Today I am considering the all-important Quaker value of Truth.
Speaking Truth is one of the bedrock principles of Quakerism that undergirds much of our actions in the world. Quakers have traditionally refused to take oaths, even when required by law, because we believe that swearing upon a Bible pre-supposes two different standards for telling the truth. Our business meetings are focused on letting a deeper truth emerge from our deliberations, rather than just the will of one person or even the majority.
We aren't tactless and blunt though. Quakers more precisely seek to speaking the truth… with love. We are striving to balance the need to be truthful with the need to be sensitive to the perspectives and feelings of others. If someone gives me a gift, I don't mention that I hate the color or that I already have it. I thank the person for the kind gesture and accept the gift as an expression of caring and thought.
I pride myself on being an open and honest person. It's the loving part I have trouble with. I know that I can be blunt and too direct for some, and that a kind word might accomplish more than a frank opinion. I've lived with the consequences of other people's secrets and seen how destructive it can be on relationships and lives. So if I'm going to err, its going to be on the side of openness and honesty, not secrecy and half-truths.
A deeper sense of being a truthful person is being an integrated, whole human being in all of your interactions, relationships and roles that each of us has to play. Am I the same person as a co-worker as I am as a son, a friend, a fellow Quaker? Am I letting shine through all of the values that I espouse, no matter the situation, no matter how uncomfortable or inconvenient? Would people at my funeral come away feeling like they never really knew the "real" me?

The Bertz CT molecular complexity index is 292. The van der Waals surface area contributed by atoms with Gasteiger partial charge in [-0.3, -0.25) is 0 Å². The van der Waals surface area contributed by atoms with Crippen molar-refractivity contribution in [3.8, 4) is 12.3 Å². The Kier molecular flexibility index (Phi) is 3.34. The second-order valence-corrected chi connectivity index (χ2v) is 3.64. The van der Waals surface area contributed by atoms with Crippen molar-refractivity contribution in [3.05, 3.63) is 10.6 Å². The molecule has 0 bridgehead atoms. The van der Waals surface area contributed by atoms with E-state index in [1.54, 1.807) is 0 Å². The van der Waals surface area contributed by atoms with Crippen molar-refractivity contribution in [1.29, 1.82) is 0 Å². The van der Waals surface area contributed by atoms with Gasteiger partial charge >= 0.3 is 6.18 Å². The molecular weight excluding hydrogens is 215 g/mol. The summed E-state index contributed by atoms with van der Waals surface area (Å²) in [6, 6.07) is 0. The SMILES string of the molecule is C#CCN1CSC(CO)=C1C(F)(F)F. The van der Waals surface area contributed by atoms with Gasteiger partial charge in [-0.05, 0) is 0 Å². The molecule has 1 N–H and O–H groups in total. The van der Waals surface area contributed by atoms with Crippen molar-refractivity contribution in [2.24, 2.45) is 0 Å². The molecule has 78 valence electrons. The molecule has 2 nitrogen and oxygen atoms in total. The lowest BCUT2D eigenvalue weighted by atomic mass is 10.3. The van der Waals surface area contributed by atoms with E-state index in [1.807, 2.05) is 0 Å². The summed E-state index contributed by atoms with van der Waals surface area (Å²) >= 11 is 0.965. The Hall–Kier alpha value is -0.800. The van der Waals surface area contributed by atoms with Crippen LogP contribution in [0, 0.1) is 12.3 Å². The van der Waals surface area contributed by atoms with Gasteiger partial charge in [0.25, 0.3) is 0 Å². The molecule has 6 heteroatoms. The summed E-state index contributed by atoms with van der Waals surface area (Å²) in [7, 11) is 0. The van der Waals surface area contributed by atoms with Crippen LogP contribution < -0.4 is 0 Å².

This blog is one way that I've tried to manifest this in the world. Rikomatic.com isn't about one part of my life, it's about pretty much the whole package, expressed as honestly and clearly as I can. Sure it might not make sense to an outsider why I am writing about lindy hop, virtual worlds, and Quakerism on the same site. But it makes sense to me, cause it's all part of who I am.
For the past couple of years, the workplace is where I've been focusing on being as "whole" and honestly myself as I can. Sometimes this has meant being honest with co-workers and supervisors about my own desires and opinions, even when they don't coincide with what others want or feel. I've tried to be as honest in appraising my own work as I am in evaluating other's.
It has also meant not turning off my emotions and natural empathy in the workplace. While it's important to be focused on achieving work goals, we're not robots. I've been working on being more appreciative of other's work and understanding of their own journeys. What might come easily to me might be really challenging to someone else from a different background (and vice-versa.)
I know that I've got a long way to go. But I think even in the past year I've come a far ways in being a more caring and honest person to work with.